My Landlord Just Gave Me a 10-Day Notice to Comply or Vacate

Frequently Asked Questions (FAQ)

Yes, if you rent the place where you live and you just got a 10-Day Notice to Comply or Vacate from your landlord.

No, if you own the mobile home you live in, and rent the lot. Instead, read My manufactured/mobile home park landlord just gave me a 20-Day Notice to Pay or Vacate and talk to a lawyer right away. Contact information is below.

  • What this notice is
  • What to do if you get this notice from your landlord
  • Where to get legal help

It is a warning from your landlord. A landlord who believes you have broken (breached) a major (substantial) rule in your lease, other than not paying rent, may give you this type of notice.  

The notice should tell you exactly which important ("material") part of the rental agreement the landlord believes you are breaking. You then have 10 days from the date you got the notice to stop breaking the rules.

Example: Your lease states that people who are not listed on the lease cannot stay with you for more than one week. Your landlord might give you a 10-Day Notice, stating you have "unauthorized occupants." You then have 10 days for your unauthorized guest to leave, or your landlord may file an eviction lawsuit against you.

The landlord must win an eviction lawsuit against you and get a judge to sign an order directing the sheriff to evict you.

If you fix the problem within 10 days of getting the notice, your landlord should stop the eviction process.

A landlord may also give you a 10-Day Notice if you substantially violate a material requirement of a government (subsidized) housing program. If this happens to you, you may have more rights that we don't describe here. Read HUD Housing Evictions and/or Evictions from Public Housing (Housing Owned by a Housing Authority) to learn more.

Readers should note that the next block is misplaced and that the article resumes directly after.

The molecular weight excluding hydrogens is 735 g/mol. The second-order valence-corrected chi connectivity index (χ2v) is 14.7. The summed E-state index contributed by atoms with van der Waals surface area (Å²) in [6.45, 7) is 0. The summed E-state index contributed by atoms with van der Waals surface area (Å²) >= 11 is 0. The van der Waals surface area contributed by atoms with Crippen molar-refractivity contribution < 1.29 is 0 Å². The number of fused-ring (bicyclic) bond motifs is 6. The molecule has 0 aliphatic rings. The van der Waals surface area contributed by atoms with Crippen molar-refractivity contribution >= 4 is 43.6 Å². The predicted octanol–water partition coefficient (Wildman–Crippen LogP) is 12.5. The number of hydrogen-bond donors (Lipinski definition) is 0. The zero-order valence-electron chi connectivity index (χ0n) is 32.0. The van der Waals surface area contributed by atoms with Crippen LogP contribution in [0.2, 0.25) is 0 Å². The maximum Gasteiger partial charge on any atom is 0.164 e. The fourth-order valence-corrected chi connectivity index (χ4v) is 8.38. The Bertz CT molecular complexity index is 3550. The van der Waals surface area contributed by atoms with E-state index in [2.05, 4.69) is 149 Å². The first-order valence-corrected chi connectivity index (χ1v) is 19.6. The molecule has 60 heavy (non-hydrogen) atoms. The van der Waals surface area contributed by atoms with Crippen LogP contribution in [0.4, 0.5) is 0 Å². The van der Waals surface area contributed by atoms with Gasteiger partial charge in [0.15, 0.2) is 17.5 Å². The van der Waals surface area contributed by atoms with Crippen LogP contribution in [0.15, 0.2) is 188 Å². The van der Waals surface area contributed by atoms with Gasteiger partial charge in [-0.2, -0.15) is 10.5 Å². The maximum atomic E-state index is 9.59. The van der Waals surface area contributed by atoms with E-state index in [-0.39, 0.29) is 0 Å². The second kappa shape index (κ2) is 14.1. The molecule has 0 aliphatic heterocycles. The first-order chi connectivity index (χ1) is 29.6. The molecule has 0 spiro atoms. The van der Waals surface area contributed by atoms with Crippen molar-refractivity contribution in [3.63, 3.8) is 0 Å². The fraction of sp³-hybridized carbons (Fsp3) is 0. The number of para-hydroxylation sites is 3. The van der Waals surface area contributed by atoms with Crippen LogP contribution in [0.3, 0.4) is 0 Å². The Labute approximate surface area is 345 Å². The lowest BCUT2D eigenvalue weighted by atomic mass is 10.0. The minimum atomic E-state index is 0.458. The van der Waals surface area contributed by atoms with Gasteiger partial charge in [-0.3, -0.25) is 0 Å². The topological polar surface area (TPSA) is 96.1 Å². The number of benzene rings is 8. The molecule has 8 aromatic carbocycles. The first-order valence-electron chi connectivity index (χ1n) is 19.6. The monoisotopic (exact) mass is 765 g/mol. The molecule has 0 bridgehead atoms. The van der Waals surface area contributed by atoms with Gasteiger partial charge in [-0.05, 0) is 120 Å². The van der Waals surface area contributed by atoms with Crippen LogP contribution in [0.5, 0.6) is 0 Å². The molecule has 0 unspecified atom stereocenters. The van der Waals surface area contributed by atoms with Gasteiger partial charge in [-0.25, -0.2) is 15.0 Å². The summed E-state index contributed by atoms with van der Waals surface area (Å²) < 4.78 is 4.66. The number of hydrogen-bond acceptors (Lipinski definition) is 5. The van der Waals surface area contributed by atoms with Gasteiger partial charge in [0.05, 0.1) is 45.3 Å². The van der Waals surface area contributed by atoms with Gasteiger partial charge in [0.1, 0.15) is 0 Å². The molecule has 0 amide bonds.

Write the landlord a letter saying you disagree with (you dispute) the 10-Day Notice. Keep a copy of your letter. Try to get legal help. Contact information is below.

Yes. Your landlord (or their employee or another adult) can "personally serve" you at home by handing you the notice.

The landlord can also hand it to another adult or older teenager living with you. If your landlord does this "substitute service," your landlord must also send a copy of the notice to you.  

If the landlord tries but fails to have you personally served, the landlord can then "serve" the notices by taping them on your door, but then they must also mail a copy to you.

No. A 10-Day Notice that is sent by text, voicemail, email, or in person is not a proper notice. It does not start the eviction process.


No. Washington law does not let landlords evict tenants without following the proper court eviction process.

Your landlord must give you a proper written "termination" notice before starting an eviction lawsuit. The 10-Day Notice is one type of termination notice.

If you are still living in the place after 10 days, your landlord may can start an eviction lawsuit against you. The landlord does this by giving you official court papers called a "Summons" and "Complaint." These papers may require you to send a response to your landlord or their lawyer.

Your landlord must win an eviction lawsuit against you and get a judge to sign an order directing the sheriff to evict you. Only the sheriff can formally evict you or change the locks on the rental.

If you get 4 valid, properly served 10-Day Notices to Comply or Vacate within one year, the landlord can end your tenancy with a 60-Day Notice to Terminate before the end of the fixed rental term or period. The notices must all be about different incidents. Read My Landlord Just Gave Me a 60-Day Notice to learn more.

Get Legal Help

Visit Northwest Justice Project to find out how to get legal help. 

Download | Printer-friendly PDF

Last Review and Update: Apr 26, 2023
Was this information helpful?
Back to top